Discussion: (0 comments)
There are no comments available.
The public policy blog of the American Enterprise Institute
View related content: Foreign and Defense Policy
It’s not certain whether Winston Churchill ever actually described his deputy and then successor, Labor Party leader Clement Attlee, as a modest man “with much to be modest about” – Churchill denied having said it – but it is certain that Churchill underestimated Attlee, who defeated him in the 1945 elections before World War II had ended. Rich Williamson, who died much too young this past Sunday at the age of 64, was a modest man with much to be proud of. And he didn’t mind being underestimated if that helped to get the job done, which for him was usually about promoting democracy and stopping genocide and crimes against humanity.
Although we served together under President Reagan and both Presidents Bush, we worked in different parts of the government, so I knew him mainly by reputation. My first chance for an extended conversation with him came just a few years ago in Munich, where we were both attending the annual Munich Security Conference. I was deeply impressed by his wisdom and his enormous common sense. But what was most impressive was that he made no effort to show off what was obviously a great breadth of knowledge. How uncharacteristic of Washington! But perhaps that’s why Rich always went back to Chicago – where his roots and his home were – whenever he was not engaged in some kind of public service.
Over time, I also came to appreciate how strongly Rich believed that the distinction between values and interests in foreign policy is artificial. He believed that supporting democratic values advances American interests and that we damage our national interests if we make mistakenly think that values don’t matter in international affairs. As he expressed it, “You have to be a realist to take steps day to day, but you have to be an idealist to know where you are going.” In short, he was a true realist, not in the sense that the term is bandied about in academic literature but in the way that Charles Krauthammer importantly defined it as “democratic realism.”
Rich held a number of high-ranking government positions, including as Assistant Secretary of State for International Organizations, as Ambassador to the United Nations Commission on Human Rights and as Presidential Special Envoy to Sudan. Had he lived longer, he probably would have held even more important ones. He served as senior foreign policy adviser to the Romney campaign and would have made an excellent national security adviser for Romney, or for any future Republican president. For that matter, he could have served well for any future Democratic president who would want to follow the great tradition of strong internationalism pursued by such Democratic statesmen as Harry Truman, John Kennedy, and Senator Henry Jackson.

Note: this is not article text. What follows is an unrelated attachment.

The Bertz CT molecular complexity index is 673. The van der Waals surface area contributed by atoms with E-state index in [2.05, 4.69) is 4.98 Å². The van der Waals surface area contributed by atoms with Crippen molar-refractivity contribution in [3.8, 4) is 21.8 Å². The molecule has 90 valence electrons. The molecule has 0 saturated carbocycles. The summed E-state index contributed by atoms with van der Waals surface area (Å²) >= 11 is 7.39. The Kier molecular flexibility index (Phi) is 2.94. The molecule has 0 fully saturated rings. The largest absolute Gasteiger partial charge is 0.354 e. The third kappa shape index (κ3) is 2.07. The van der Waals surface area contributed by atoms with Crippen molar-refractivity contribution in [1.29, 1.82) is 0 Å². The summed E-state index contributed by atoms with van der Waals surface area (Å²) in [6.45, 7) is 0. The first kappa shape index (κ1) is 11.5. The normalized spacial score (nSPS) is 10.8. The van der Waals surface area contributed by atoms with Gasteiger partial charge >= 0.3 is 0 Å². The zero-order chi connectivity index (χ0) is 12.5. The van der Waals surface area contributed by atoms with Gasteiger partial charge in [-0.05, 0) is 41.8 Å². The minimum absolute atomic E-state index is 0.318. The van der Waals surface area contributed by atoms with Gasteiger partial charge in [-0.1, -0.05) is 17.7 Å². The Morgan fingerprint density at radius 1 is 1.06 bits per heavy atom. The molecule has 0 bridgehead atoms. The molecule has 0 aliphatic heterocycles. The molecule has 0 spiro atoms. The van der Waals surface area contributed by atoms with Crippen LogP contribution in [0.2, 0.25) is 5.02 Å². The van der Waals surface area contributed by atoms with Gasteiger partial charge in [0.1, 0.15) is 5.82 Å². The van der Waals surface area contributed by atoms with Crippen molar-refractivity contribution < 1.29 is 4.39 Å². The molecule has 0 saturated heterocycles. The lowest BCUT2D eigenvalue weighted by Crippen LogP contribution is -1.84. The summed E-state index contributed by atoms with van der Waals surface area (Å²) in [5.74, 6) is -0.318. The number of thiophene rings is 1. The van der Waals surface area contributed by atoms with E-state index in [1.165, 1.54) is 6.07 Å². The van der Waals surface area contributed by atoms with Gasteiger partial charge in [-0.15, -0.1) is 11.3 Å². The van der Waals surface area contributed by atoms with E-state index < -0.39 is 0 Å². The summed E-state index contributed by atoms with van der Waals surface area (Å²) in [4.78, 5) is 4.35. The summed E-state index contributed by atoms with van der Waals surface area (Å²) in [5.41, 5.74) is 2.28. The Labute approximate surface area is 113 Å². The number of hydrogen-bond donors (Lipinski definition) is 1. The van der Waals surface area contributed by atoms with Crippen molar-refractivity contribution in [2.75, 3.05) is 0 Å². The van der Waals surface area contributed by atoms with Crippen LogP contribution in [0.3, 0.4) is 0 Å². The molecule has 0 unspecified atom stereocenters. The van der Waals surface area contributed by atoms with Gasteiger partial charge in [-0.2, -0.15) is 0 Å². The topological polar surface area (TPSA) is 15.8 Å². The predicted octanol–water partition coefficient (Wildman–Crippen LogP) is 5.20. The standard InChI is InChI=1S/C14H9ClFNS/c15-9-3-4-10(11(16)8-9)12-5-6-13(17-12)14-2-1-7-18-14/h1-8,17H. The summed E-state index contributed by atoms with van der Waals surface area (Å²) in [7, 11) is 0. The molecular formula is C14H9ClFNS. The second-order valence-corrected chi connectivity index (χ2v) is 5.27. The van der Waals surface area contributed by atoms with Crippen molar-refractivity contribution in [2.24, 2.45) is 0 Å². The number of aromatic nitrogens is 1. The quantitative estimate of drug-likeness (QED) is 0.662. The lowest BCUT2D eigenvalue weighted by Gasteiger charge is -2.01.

Characteristically, Rich was most proud – not of titles that he had held – but of what he had done to help bring peace and promote democracy in poor and conflict-ridden countries, particularly in Africa and the Middle East. One of his last important government jobs was to try to end the genocide in Darfur. But he was also extremely active outside of government, particularly as Vice Chairman of the board of the International Republican Institute, on whose behalf he traveled to difficult and often dangerous places such as Afghanistan, Sudan, Libya, Cambodia, and the Congo.
I still remember a marvelous story he told about how, when he was advising Ronald Reagan in the 1980 campaign, the “Governor” (as he was still called at that time) had educated him on the value of being underestimated. “Young man . . ,” Rich quoted him as saying – after the young adviser had explained that they could get the candidate “smart” on foreign policy issues for the debate – “Young man, when you’re trying to persuade someone, it doesn’t always help to have them think you’re too smart.”
Like the former president whom he so admired, Rich didn’t mind being underestimated if it produced results. He produced many results in his too-short lifetime. He would have produced many more had he lived longer. His death is a great loss, and I know the AEI family joins me in mourning his loss and in offering our prayers to his family at this difficult time.
There are no comments available.
1150 17th Street, N.W. Washington, D.C. 20036
© 2014 American Enterprise Institute for Public Policy Research